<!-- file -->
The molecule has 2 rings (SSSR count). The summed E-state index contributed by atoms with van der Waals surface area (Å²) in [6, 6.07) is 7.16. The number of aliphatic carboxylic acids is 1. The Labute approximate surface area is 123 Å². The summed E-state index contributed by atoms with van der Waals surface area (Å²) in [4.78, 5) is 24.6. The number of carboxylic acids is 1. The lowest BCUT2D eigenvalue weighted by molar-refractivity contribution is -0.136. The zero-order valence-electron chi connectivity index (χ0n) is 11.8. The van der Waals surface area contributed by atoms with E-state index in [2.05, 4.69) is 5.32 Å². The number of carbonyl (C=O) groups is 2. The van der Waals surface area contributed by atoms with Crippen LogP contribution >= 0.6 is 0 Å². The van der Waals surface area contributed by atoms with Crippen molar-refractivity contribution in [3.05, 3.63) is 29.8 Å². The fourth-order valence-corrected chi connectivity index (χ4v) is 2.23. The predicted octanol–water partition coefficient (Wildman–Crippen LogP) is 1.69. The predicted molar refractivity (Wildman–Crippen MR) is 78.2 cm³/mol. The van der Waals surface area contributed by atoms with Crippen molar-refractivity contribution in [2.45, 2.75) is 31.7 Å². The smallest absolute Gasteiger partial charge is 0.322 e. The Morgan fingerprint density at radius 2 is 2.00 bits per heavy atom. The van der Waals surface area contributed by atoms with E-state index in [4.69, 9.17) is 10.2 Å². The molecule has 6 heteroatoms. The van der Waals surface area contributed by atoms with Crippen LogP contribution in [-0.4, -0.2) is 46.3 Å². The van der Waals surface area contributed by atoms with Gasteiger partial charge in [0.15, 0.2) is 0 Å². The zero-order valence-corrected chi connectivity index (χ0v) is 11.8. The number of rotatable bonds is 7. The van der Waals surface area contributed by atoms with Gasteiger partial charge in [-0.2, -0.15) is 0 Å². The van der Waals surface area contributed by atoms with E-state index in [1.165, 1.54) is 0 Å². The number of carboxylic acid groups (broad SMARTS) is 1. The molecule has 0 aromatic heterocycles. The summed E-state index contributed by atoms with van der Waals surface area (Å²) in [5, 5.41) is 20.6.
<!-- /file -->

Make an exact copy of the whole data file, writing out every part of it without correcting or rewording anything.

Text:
The molecule has 2 rings (SSSR count). The summed E-state index contributed by atoms with van der Waals surface area (Å²) in [6, 6.07) is 7.16. The number of aliphatic carboxylic acids is 1. The Labute approximate surface area is 123 Å². The summed E-state index contributed by atoms with van der Waals surface area (Å²) in [4.78, 5) is 24.6. The number of carboxylic acids is 1. The lowest BCUT2D eigenvalue weighted by molar-refractivity contribution is -0.136. The zero-order valence-electron chi connectivity index (χ0n) is 11.8. The van der Waals surface area contributed by atoms with E-state index in [2.05, 4.69) is 5.32 Å². The number of carbonyl (C=O) groups is 2. The van der Waals surface area contributed by atoms with Crippen LogP contribution >= 0.6 is 0 Å². The van der Waals surface area contributed by atoms with Crippen molar-refractivity contribution in [3.05, 3.63) is 29.8 Å². The fourth-order valence-corrected chi connectivity index (χ4v) is 2.23. The predicted octanol–water partition coefficient (Wildman–Crippen LogP) is 1.69. The predicted molar refractivity (Wildman–Crippen MR) is 78.2 cm³/mol. The van der Waals surface area contributed by atoms with Crippen molar-refractivity contribution in [2.45, 2.75) is 31.7 Å². The smallest absolute Gasteiger partial charge is 0.322 e. The Morgan fingerprint density at radius 2 is 2.00 bits per heavy atom. The van der Waals surface area contributed by atoms with E-state index in [4.69, 9.17) is 10.2 Å². The molecule has 6 heteroatoms. The van der Waals surface area contributed by atoms with Crippen LogP contribution in [-0.4, -0.2) is 46.3 Å². The van der Waals surface area contributed by atoms with Gasteiger partial charge in [0.15, 0.2) is 0 Å². The zero-order valence-corrected chi connectivity index (χ0v) is 11.8. The number of rotatable bonds is 7. The van der Waals surface area contributed by atoms with Gasteiger partial charge in [-0.2, -0.15) is 0 Å². The van der Waals surface area contributed by atoms with E-state index in [1.165, 1.54) is 0 Å². The number of carboxylic acid groups (broad SMARTS) is 1. The molecule has 0 aromatic heterocycles. The summed E-state index contributed by atoms with van der Waals surface area (Å²) in [5, 5.41) is 20.6.